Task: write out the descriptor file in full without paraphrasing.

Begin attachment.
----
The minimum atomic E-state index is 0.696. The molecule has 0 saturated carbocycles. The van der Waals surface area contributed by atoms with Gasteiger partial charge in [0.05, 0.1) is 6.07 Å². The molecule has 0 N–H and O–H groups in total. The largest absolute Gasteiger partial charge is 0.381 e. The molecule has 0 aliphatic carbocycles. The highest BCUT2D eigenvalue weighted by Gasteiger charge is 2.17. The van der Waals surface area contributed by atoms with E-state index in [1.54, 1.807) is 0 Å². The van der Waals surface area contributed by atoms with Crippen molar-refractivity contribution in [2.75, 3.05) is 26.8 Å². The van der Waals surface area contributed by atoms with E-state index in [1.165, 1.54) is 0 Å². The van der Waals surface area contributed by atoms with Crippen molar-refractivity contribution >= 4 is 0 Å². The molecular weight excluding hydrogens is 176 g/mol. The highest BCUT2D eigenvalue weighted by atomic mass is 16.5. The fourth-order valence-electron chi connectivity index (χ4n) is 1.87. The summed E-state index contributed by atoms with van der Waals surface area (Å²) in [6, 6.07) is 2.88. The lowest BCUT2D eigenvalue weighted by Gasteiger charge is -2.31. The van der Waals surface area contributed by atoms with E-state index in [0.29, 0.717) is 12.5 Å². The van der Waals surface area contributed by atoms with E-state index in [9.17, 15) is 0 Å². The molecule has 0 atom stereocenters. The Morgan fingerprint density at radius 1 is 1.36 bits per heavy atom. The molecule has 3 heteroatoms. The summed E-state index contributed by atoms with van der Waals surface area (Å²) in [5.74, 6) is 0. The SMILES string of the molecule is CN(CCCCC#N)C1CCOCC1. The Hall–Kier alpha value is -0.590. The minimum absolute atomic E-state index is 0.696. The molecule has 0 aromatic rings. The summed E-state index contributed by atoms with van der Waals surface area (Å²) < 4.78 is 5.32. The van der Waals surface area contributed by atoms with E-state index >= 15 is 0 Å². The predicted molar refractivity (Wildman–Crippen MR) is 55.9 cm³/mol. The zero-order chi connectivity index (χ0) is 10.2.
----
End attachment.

The minimum atomic E-state index is 0.696. The molecule has 0 saturated carbocycles. The van der Waals surface area contributed by atoms with Gasteiger partial charge in [0.05, 0.1) is 6.07 Å². The molecule has 0 N–H and O–H groups in total. The largest absolute Gasteiger partial charge is 0.381 e. The molecule has 0 aliphatic carbocycles. The highest BCUT2D eigenvalue weighted by Gasteiger charge is 2.17. The van der Waals surface area contributed by atoms with E-state index in [1.54, 1.807) is 0 Å². The van der Waals surface area contributed by atoms with Crippen molar-refractivity contribution in [2.75, 3.05) is 26.8 Å². The van der Waals surface area contributed by atoms with E-state index in [1.165, 1.54) is 0 Å². The van der Waals surface area contributed by atoms with Crippen molar-refractivity contribution >= 4 is 0 Å². The molecular weight excluding hydrogens is 176 g/mol. The highest BCUT2D eigenvalue weighted by atomic mass is 16.5. The fourth-order valence-electron chi connectivity index (χ4n) is 1.87. The summed E-state index contributed by atoms with van der Waals surface area (Å²) in [6, 6.07) is 2.88. The lowest BCUT2D eigenvalue weighted by Gasteiger charge is -2.31. The van der Waals surface area contributed by atoms with E-state index in [0.29, 0.717) is 12.5 Å². The van der Waals surface area contributed by atoms with E-state index in [9.17, 15) is 0 Å². The molecule has 0 atom stereocenters. The Morgan fingerprint density at radius 1 is 1.36 bits per heavy atom. The molecule has 3 heteroatoms. The summed E-state index contributed by atoms with van der Waals surface area (Å²) in [5.74, 6) is 0. The SMILES string of the molecule is CN(CCCCC#N)C1CCOCC1. The Hall–Kier alpha value is -0.590. The minimum absolute atomic E-state index is 0.696. The molecule has 0 aromatic rings. The summed E-state index contributed by atoms with van der Waals surface area (Å²) < 4.78 is 5.32. The van der Waals surface area contributed by atoms with E-state index >= 15 is 0 Å². The predicted molar refractivity (Wildman–Crippen MR) is 55.9 cm³/mol. The zero-order chi connectivity index (χ0) is 10.2.